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City Style: Tokyo

Asia’s capital of style is a portal to the future—and the past.

<< Back to Robb Report, Robb Report Home & Style July/August 2015

Asia’s capital of style is a portal to the future—and the past.

The world’s largest metropolis is a futuristic maze where bullet trains travel at dizzying speeds and neon lights seem to burst from every corner and back alley. But beneath Tokyo’s ultramodern facade is a delightfully steadfast adherence to tradition in which centuries-old trades and long-standing customs are applied to everything from floral arrangements to fashion. The result is a dynamic local scene that marries the greatest minds with the most skilled artisans—and sets the tone for the design world at large. 

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Capitol Hotel Tokyu

​The architect Kengo Kuma—one of Japan’s great design stars—breathed new life into this landmark hotel in Chiyoda when he collaborated on its ground-up redesign in 2010. Shoji screens, calligraphy prints, and blond wood furniture lend traditional ryokan-style elements to the 251 contemporary guest rooms, while the light-filled lobby is a modern aerie surrounded by sleek glass walls and reflecting pools. +81.3.3503.0109, capitolhoteltokyu.com

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Reality Lab. Issey Miyake

The multifaceted fashion designer Issey Miyake is acclaimed as much for his simple, contemporary pieces as for his architecturally significant boutiques. At this Minato-district shop designed by the Japanese artist Tokujin Yoshioka, the label takes its free-form style to new heights, displaying technology-inspired apparel and accessories in a pair of vibrant-green and electric-blue showrooms separated by concrete columns and glass balustrades. +81.3.5772.7750, isseymiyake.com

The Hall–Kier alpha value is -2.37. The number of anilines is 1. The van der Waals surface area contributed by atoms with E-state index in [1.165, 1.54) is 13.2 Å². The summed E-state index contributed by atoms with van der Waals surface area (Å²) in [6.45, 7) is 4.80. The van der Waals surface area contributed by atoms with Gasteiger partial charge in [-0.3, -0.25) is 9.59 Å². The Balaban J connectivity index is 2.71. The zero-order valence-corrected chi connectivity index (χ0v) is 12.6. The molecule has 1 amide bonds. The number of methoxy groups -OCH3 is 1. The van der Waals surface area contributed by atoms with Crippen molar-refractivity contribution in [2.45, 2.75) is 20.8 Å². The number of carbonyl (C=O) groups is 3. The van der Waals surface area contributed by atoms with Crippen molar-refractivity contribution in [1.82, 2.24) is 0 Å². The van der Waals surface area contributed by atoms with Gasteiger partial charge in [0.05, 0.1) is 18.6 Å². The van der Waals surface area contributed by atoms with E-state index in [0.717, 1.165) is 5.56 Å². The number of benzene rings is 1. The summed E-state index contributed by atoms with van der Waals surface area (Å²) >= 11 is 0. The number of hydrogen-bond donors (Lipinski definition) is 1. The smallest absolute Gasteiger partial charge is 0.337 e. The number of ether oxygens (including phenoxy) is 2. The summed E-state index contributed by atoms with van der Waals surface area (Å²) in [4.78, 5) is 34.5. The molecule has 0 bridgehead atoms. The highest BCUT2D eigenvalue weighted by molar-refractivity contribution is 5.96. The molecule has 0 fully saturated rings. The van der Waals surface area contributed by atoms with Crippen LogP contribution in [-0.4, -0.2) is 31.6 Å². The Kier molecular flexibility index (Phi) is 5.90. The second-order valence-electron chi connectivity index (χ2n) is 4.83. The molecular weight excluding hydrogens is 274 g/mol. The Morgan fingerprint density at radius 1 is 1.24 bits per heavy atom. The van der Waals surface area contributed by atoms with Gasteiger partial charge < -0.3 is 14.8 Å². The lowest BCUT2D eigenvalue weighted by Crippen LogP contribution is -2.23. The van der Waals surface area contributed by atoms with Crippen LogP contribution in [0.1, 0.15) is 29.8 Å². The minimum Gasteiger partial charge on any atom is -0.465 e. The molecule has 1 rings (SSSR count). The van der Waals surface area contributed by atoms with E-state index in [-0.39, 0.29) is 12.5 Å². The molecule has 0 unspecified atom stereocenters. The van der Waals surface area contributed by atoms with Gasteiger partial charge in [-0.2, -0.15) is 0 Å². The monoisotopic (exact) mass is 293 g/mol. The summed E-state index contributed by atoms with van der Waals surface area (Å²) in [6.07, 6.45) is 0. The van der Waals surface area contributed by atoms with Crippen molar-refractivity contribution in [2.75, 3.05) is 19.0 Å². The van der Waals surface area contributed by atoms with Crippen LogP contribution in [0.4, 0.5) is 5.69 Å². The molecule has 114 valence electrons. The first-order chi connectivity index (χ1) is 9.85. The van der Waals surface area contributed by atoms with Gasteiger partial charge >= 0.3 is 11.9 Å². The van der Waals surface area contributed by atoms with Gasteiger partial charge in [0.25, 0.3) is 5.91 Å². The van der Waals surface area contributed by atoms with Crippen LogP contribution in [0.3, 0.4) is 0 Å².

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Nendo

This prolific studio led by the Japanese designer Oki Sato blends utility and elegance in everything from chopsticks to chairs. The Tokyo-based company’s diverse oeuvre includes such pieces as the pictured Eigruob lamp—designed for Kartell as an homage to Ferruccio Laviani’s famed Bourgie lamp—and Fold, a shelving unit made of interlocking wooden boards oriented at different angles. +81.3.6661.3750, nendo.jp

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21_21 Design Sight

Conceived by Issey Miyake and designed by the architect Tadao Ando, this experimental museum in the Roppongi district is equal parts architectural marvel and cultural institution. From the outside, the structure appears ready to take wing, its two striking triangular concrete splints reaching toward the sky; in the belowground galleries, rotating exhibitions explore the intersecting themes of design and technology. +81.3.3475.2121, 2121designsight.jp

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Maison Koichiro Kimura

Designer Koichiro Kimura’s two-story gallery in upscale Aoyama is a work of art in its own right, painted in vibrant hot pink and covered with thousands of white lacquered pyramids. The artist—a lacquerware master whose family has been in the trade for more than 400 years—creates everything, from teacups and USB sticks to chairs and tables, using traditional techniques and modern technology. +81.3.6427.4877, love-international.jp

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Palace Hotel Tokyo

Located a stone’s throw from the Imperial Palace Gardens, this 290-room hotel is home to one of the city’s most comprehensive collections of contemporary Japanese artworks; its more than 700 pieces include a magnificent crystallized panel by Shinji Ohmaki in the lobby. A partnership with the experts at Blouin Artinfo offers guests further immersion into Tokyo’s thriving cultural scene with tailored art, architecture, and design tours. +81.3.3211.5211, palacehoteltokyo.com